Proof: Let's consider the discrete case, that is, \(X\) and \(Y\) are random variables with pf's \(f\) and \(g\), respectively. By step 3 of the above algorithm, we have that \({accept} = {x = y} = u < \frac{f(y)}{cg(y)}\). That is,

\(P(accept | Y = y) = \frac{P(accept \cap {Y = y})}{g(y)} = \frac{P(U \leq f(y)/cg(y)) \times g(y)}{g(y)} = \frac{f(y)}{cg(y)}.\)

Hence, by the Total Probability Theorem, we have that:

\(P(accept) = \sum_y P(accept|Y=y)\times P(Y=y) = \sum_y \frac{f(y)}{cg(y)}\times g(y) = \frac{1}{c}.\)

Therefore, by the acceptance and rejection method we accept the occurrence of $Y$ as being an occurrence of \(X\) with probability \(1/c\). In addition, by Bayes' Theorem, we have that

\(P(Y = y | accept) = \frac{P(accept|Y = y)\times g(y)}{P(accept)} = \frac{[f(y)/cg(y)] \times g(y)}{1/c} = f(y).\)

The result above shows that accepting \(x = y\) by the procedure of the algorithm is equivalent to accepting a value from \(X\) that has pf \(f\).

The argument `c = NULL`

is the default. Thus, the function `accept_reject()`

estimates the value of `c`

using the optimization algorithm `optimize()`

using the Brent method. For more details, see `optimize()`

function.
If a value of `c`

is provided, the function `accept_reject()`

will use this value to generate the random observations. An inappropriate choice of c can lead to low efficiency of the acceptance and rejection method.

In Unix-based operating systems, the function `accept_reject()`

can be executed in parallel. To do this, simply set the argument `parallel = TRUE`

.
The function `accept_reject()`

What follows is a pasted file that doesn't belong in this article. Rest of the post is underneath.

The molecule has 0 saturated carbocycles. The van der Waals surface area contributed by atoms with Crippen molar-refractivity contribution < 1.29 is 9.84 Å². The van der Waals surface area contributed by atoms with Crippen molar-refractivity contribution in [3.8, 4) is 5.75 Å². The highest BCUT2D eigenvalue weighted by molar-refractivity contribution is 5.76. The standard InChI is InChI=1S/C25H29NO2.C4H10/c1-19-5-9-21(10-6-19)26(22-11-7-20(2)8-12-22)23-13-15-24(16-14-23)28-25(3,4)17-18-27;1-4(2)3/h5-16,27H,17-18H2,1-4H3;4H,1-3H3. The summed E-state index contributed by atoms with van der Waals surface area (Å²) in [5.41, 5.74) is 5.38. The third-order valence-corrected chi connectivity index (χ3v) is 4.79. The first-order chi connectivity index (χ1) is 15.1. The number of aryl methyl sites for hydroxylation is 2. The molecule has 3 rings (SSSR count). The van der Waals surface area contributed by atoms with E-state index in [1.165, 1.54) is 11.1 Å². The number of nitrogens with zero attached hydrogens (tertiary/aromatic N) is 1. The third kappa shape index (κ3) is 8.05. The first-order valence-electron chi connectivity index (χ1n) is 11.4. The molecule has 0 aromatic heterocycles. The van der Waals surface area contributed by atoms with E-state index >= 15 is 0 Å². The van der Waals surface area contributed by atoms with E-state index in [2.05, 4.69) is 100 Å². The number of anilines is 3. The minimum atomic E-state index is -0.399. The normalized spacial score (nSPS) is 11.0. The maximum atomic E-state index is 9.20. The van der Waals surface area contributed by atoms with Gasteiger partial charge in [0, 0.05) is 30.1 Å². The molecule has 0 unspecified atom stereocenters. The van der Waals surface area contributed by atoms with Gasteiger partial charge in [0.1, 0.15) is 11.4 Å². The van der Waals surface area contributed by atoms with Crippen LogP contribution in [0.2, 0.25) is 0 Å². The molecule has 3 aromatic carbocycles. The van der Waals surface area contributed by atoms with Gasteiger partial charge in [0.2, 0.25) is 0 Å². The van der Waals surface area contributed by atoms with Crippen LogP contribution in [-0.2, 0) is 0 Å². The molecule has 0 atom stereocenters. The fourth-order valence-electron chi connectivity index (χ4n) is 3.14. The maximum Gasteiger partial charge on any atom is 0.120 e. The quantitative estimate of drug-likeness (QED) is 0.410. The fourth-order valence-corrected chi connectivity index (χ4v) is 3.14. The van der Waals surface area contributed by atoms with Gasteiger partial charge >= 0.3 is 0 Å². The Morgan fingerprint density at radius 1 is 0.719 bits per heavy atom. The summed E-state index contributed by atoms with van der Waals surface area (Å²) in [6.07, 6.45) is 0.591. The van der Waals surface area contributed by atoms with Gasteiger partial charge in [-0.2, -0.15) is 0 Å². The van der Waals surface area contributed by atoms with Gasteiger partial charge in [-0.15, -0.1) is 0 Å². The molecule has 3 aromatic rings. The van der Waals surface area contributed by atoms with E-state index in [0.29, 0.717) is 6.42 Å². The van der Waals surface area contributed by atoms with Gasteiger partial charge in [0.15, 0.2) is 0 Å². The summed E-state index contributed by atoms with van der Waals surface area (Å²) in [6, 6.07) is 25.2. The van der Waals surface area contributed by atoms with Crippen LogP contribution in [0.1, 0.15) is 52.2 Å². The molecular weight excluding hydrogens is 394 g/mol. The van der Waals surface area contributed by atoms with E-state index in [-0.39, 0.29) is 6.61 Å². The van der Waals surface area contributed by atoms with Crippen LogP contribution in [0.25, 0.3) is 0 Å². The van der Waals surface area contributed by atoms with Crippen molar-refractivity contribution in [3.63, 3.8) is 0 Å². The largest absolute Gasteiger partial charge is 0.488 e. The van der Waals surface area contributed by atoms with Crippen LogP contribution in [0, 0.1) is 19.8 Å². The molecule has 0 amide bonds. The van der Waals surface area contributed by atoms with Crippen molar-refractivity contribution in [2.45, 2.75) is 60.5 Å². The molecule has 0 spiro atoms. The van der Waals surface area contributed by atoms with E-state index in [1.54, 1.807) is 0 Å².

utilizes the `parallel::mclapply()`

function to execute the acceptance and rejection method in parallel.
On Windows operating systems, the code will not be parallelized even if `parallel = TRUE`

is set.

For the continuous case, a base density function can be used, where the arguments
`f_base`

, `random_base`

and `args_f_base`

need to be passed. If at least one of
them is `NULL`

, the function will assume a uniform density function over the
interval `xlim`

.

For the discrete case, the arguments `f_base`

, `random_base`

and `args_f_base`

should be `NULL`

, and if they are passed, they will be disregarded, as for
the discrete case, the discrete uniform distribution will always be
considered as the base. Sampling from the discrete uniform distribution
has shown good performance for the discrete case.

The advantage of using parallelism in Unix-based systems is relative and should be tested for each case. Significant improvement is observed when considering parallelism for very large values of n. It is advisable to conduct benchmarking studies to evaluate the efficiency of parallelism in a practical situation.

## References

BISHOP, Christopher. 11.4: Slice sampling. Pattern Recognition and Machine Learning. Springer, 2006.

Brent, R. (1973) Algorithms for Minimization without Derivatives. Englewood Cliffs N.J.: Prentice-Hall.

CASELLA, George; ROBERT, Christian P.; WELLS, Martin T. Generalized accept-reject sampling schemes. Lecture Notes-Monograph Series, p. 342-347, 2004.

NEUMANN V (1951). “Various techniques used in connection with random digits.” Notes by GE Forsythe, pp. 36–38.

NEAL, Radford M. Slice sampling. The Annals of Statistics, v. 31, n. 3, p. 705-767, 2003.

## Examples

```
set.seed(0) # setting a seed for reproducibility
x <- accept_reject(
n = 2000L,
f = dbinom,
continuous = FALSE,
args_f = list(size = 5, prob = 0.5),
xlim = c(0, 5)
)
#> ! Warning: f(5) is 0.03125. If f is defined for x >= 5, trying a upper limit might be better.
plot(x)
y <- accept_reject(
n = 1000L,
f = dnorm,
continuous = TRUE,
args_f = list(mean = 0, sd = 1),
xlim = c(-4, 4)
)
plot(y)
```